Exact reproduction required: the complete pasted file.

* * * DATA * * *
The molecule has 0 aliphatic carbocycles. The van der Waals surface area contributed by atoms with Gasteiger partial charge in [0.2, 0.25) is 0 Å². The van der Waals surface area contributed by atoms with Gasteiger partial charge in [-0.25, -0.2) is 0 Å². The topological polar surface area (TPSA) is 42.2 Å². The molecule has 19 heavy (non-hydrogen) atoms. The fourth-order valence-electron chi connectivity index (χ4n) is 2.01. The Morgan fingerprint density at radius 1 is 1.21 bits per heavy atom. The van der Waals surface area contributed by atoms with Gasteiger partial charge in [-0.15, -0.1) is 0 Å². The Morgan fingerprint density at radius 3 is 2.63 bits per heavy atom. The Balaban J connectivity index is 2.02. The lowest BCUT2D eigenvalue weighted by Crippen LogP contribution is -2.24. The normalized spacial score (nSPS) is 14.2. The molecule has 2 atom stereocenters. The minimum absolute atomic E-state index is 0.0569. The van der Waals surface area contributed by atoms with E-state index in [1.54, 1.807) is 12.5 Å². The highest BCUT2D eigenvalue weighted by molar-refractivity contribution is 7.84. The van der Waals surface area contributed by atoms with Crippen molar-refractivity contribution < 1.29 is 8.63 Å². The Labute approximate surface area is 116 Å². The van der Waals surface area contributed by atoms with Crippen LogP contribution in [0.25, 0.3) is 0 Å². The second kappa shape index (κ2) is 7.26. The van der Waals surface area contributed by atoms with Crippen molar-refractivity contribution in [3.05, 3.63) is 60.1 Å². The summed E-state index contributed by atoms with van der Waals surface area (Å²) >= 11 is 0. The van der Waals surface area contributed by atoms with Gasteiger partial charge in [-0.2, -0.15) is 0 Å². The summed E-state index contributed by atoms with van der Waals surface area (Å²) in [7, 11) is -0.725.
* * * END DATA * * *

The molecule has 0 aliphatic carbocycles. The van der Waals surface area contributed by atoms with Gasteiger partial charge in [0.2, 0.25) is 0 Å². The van der Waals surface area contributed by atoms with Gasteiger partial charge in [-0.25, -0.2) is 0 Å². The topological polar surface area (TPSA) is 42.2 Å². The molecule has 19 heavy (non-hydrogen) atoms. The fourth-order valence-electron chi connectivity index (χ4n) is 2.01. The Morgan fingerprint density at radius 1 is 1.21 bits per heavy atom. The van der Waals surface area contributed by atoms with Gasteiger partial charge in [-0.15, -0.1) is 0 Å². The Morgan fingerprint density at radius 3 is 2.63 bits per heavy atom. The Balaban J connectivity index is 2.02. The lowest BCUT2D eigenvalue weighted by Crippen LogP contribution is -2.24. The normalized spacial score (nSPS) is 14.2. The molecule has 2 atom stereocenters. The minimum absolute atomic E-state index is 0.0569. The van der Waals surface area contributed by atoms with E-state index in [1.54, 1.807) is 12.5 Å². The highest BCUT2D eigenvalue weighted by molar-refractivity contribution is 7.84. The van der Waals surface area contributed by atoms with Crippen molar-refractivity contribution < 1.29 is 8.63 Å². The Labute approximate surface area is 116 Å². The van der Waals surface area contributed by atoms with Crippen LogP contribution in [0.25, 0.3) is 0 Å². The second kappa shape index (κ2) is 7.26. The van der Waals surface area contributed by atoms with Crippen molar-refractivity contribution in [3.05, 3.63) is 60.1 Å². The summed E-state index contributed by atoms with van der Waals surface area (Å²) >= 11 is 0. The van der Waals surface area contributed by atoms with Gasteiger partial charge in [-0.2, -0.15) is 0 Å². The summed E-state index contributed by atoms with van der Waals surface area (Å²) in [7, 11) is -0.725.